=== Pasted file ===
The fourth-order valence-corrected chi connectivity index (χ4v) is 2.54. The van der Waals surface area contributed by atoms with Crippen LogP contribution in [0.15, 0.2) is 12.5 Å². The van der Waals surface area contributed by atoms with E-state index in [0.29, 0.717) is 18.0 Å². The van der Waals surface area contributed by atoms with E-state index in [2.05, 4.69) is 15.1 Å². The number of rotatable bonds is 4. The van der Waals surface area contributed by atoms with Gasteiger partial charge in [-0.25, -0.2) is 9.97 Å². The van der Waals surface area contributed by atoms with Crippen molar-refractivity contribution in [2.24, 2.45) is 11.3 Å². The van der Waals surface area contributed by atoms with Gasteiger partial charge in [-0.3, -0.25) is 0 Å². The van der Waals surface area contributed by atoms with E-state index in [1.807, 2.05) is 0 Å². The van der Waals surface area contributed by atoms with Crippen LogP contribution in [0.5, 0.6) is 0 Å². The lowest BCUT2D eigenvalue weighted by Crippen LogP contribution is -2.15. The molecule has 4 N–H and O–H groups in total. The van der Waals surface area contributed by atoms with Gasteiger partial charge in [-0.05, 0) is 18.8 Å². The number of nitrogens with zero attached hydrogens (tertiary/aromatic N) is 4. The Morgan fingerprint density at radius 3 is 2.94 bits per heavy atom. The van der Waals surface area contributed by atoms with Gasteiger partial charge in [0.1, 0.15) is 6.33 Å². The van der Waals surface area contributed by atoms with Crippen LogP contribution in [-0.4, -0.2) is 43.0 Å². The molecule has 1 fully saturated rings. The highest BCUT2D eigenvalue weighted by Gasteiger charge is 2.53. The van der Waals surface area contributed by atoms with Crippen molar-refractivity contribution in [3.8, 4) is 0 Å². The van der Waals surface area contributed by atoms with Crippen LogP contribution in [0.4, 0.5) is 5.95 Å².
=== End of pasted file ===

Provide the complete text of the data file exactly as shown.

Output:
The fourth-order valence-corrected chi connectivity index (χ4v) is 2.54. The van der Waals surface area contributed by atoms with Crippen LogP contribution in [0.15, 0.2) is 12.5 Å². The van der Waals surface area contributed by atoms with E-state index in [0.29, 0.717) is 18.0 Å². The van der Waals surface area contributed by atoms with E-state index in [2.05, 4.69) is 15.1 Å². The number of rotatable bonds is 4. The van der Waals surface area contributed by atoms with Gasteiger partial charge in [-0.25, -0.2) is 9.97 Å². The van der Waals surface area contributed by atoms with Crippen molar-refractivity contribution in [2.24, 2.45) is 11.3 Å². The van der Waals surface area contributed by atoms with Gasteiger partial charge in [-0.3, -0.25) is 0 Å². The van der Waals surface area contributed by atoms with E-state index in [1.807, 2.05) is 0 Å². The van der Waals surface area contributed by atoms with Crippen LogP contribution in [0.5, 0.6) is 0 Å². The lowest BCUT2D eigenvalue weighted by Crippen LogP contribution is -2.15. The molecule has 4 N–H and O–H groups in total. The van der Waals surface area contributed by atoms with Gasteiger partial charge in [-0.05, 0) is 18.8 Å². The number of nitrogens with zero attached hydrogens (tertiary/aromatic N) is 4. The Morgan fingerprint density at radius 3 is 2.94 bits per heavy atom. The van der Waals surface area contributed by atoms with Gasteiger partial charge in [0.1, 0.15) is 6.33 Å². The van der Waals surface area contributed by atoms with Crippen LogP contribution in [-0.4, -0.2) is 43.0 Å². The molecule has 1 fully saturated rings. The highest BCUT2D eigenvalue weighted by Gasteiger charge is 2.53. The van der Waals surface area contributed by atoms with Crippen molar-refractivity contribution in [3.8, 4) is 0 Å². The van der Waals surface area contributed by atoms with Crippen LogP contribution in [0.4, 0.5) is 5.95 Å².